Former Internal Revenue Service official Lois Lerner was the administrator at the center of the scandal over handling of tax-exemption applications. (Lauren Victoria Burke/AP)

No criminal charges will be filed in the two-year investigation into whether any Internal Revenue Service officials, including Lois Lerner, committed crimes in connection with the handling of tax-exemption applications by conservative groups, the Justice Department announced Friday.

“Our investigation uncovered substantial evidence of mismanagement, poor judgment and institutional inertia, leading to the belief by many tax-exempt applicants that the IRS targeted them based on their political viewpoints,” Assistant Attorney General for Legislative Affairs Peter J. Kadzik wrote in an eight-page letter to Rep. Bob Goodlatte (R-Va.), chairman of the House Judiciary Committee, and Rep. John Conyers Jr. (D-Mich.)

“But poor management is not a crime,” Kadzik wrote. “We found no evidence that any IRS official acted on political, discriminatory, corrupt, or other inappropriate motives that would support a criminal prosecution.”

Kadzik said that the Justice Department’s criminal and civil rights divisions, working with the FBI and the Treasury inspector general for tax administration, conducted an “exhaustive probe,” interviewing more than 100 people, collecting more than 1 million pages of IRS documents, analyzing nearly 500 tax-exemption applications and examining the role and potential culpability of “scores of IRS employees.”

“We also found no evidence that any official involved in the handling of tax-exempt applications or IRS leadership attempted to obstruct justice,” Kadzik said.

The Justice Department’s decision closes the long-running investigation launched after a Treasury inspector general audit report revealed the IRS’s mishandling of tax-exempt applications that it suspected to be involved in political activity.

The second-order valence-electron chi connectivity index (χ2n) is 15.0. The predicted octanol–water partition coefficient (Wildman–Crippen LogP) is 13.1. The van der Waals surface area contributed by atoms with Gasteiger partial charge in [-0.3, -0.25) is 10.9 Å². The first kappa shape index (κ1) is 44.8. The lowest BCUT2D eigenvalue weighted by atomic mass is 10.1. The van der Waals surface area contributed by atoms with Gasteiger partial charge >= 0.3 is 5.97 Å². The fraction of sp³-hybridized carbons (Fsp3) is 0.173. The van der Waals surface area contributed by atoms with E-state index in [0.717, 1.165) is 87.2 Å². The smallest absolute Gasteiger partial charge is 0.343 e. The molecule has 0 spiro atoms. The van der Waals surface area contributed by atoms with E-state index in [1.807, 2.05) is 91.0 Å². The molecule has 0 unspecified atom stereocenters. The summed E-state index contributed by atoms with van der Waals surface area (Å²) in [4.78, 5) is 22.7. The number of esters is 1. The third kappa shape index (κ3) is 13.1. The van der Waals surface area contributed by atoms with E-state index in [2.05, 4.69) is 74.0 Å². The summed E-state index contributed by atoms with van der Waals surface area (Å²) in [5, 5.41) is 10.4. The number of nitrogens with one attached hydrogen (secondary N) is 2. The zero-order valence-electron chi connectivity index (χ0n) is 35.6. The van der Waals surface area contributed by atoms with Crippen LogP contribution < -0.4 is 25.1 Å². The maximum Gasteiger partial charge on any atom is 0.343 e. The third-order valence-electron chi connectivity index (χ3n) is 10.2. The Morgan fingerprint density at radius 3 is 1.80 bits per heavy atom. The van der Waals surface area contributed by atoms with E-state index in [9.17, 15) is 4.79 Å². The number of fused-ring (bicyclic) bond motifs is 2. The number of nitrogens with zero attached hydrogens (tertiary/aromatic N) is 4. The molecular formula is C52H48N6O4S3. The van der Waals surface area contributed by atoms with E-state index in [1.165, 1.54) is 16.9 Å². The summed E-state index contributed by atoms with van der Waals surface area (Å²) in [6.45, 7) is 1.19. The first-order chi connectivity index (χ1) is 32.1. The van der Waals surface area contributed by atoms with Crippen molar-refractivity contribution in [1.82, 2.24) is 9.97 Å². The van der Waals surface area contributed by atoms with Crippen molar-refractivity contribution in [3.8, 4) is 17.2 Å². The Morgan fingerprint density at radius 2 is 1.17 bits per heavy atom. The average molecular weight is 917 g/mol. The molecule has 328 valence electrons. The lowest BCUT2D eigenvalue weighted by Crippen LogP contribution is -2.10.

The audit said that one way that the IRS identified groups for review was through keywords, such as “Tea Party” and “Patriots,” and the inventory of the applications identified for review was internally referred to as the “Tea Party cases.”

The audit set off a firestorm on Capitol Hill, with allegations by congressional Republicans that the IRS targeted mostly conservative groups, including the tea party, for deeper review of their applications for tax-exempt status.

Lerner, the administrator at the center of the IRS scandal, was held in contempt of Congress last year after she refused to testify and answer questions about the allegations.

In a statement on Friday, Rep. Darrell Issa (R-Calif.) criticized the Justice Department’s decision not to bring charges as “giving Lois Lerner a free pass” and called it “a low point of accountability in an Administration that is better known for punishing whistleblowers than the abuse and misconduct they expose.”

“After stating that their investigation confirms that Tea Party and conservative groups were improperly targeted, they dismiss it merely as a byproduct of gross mismanagement and incompetence — ignoring volumes of evidence in the public record and efforts to obstruct legitimate inquires,” Issa said in the statement.

Conyers, the ranking member of the House Judiciary Committee, called on Republicans to “end this partisan witch hunt and focus on matters that impact the lives of the American people.”

“The Department’s findings confirm what we have known since the self-proclaimed ‘conservative Republican’ manager in Cincinnati explained more than two years ago that the IRS did not target conservative groups for political reasons and took no direction from the White House,” Conyers said in a statement.“This is also consistent with the conclusions of two Inspector General reports and multi-year House and Senate Congressional investigations, including a recent bipartisan report from the Senate Finance Committee.”